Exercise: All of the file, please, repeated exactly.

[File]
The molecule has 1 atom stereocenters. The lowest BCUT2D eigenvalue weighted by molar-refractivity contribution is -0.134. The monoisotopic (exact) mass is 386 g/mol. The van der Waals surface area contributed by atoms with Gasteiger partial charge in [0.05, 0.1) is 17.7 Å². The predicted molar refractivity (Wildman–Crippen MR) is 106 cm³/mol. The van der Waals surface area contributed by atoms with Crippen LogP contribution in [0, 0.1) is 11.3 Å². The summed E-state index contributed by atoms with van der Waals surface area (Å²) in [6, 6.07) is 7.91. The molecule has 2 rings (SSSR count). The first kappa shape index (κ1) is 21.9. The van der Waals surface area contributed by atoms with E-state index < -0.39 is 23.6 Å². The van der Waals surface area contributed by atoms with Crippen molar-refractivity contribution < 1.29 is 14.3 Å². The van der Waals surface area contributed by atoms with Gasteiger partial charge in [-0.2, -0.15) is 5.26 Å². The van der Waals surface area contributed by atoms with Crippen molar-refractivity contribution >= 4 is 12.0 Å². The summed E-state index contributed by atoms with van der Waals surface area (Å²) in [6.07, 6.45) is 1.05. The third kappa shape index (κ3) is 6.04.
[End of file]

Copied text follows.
The molecule has 1 atom stereocenters. The lowest BCUT2D eigenvalue weighted by molar-refractivity contribution is -0.134. The monoisotopic (exact) mass is 386 g/mol. The van der Waals surface area contributed by atoms with Gasteiger partial charge in [0.05, 0.1) is 17.7 Å². The predicted molar refractivity (Wildman–Crippen MR) is 106 cm³/mol. The van der Waals surface area contributed by atoms with Crippen LogP contribution in [0, 0.1) is 11.3 Å². The summed E-state index contributed by atoms with van der Waals surface area (Å²) in [6, 6.07) is 7.91. The molecule has 2 rings (SSSR count). The first kappa shape index (κ1) is 21.9. The van der Waals surface area contributed by atoms with E-state index < -0.39 is 23.6 Å². The van der Waals surface area contributed by atoms with Crippen molar-refractivity contribution < 1.29 is 14.3 Å². The van der Waals surface area contributed by atoms with Gasteiger partial charge in [-0.2, -0.15) is 5.26 Å². The van der Waals surface area contributed by atoms with Crippen molar-refractivity contribution >= 4 is 12.0 Å². The summed E-state index contributed by atoms with van der Waals surface area (Å²) in [6.07, 6.45) is 1.05. The third kappa shape index (κ3) is 6.04.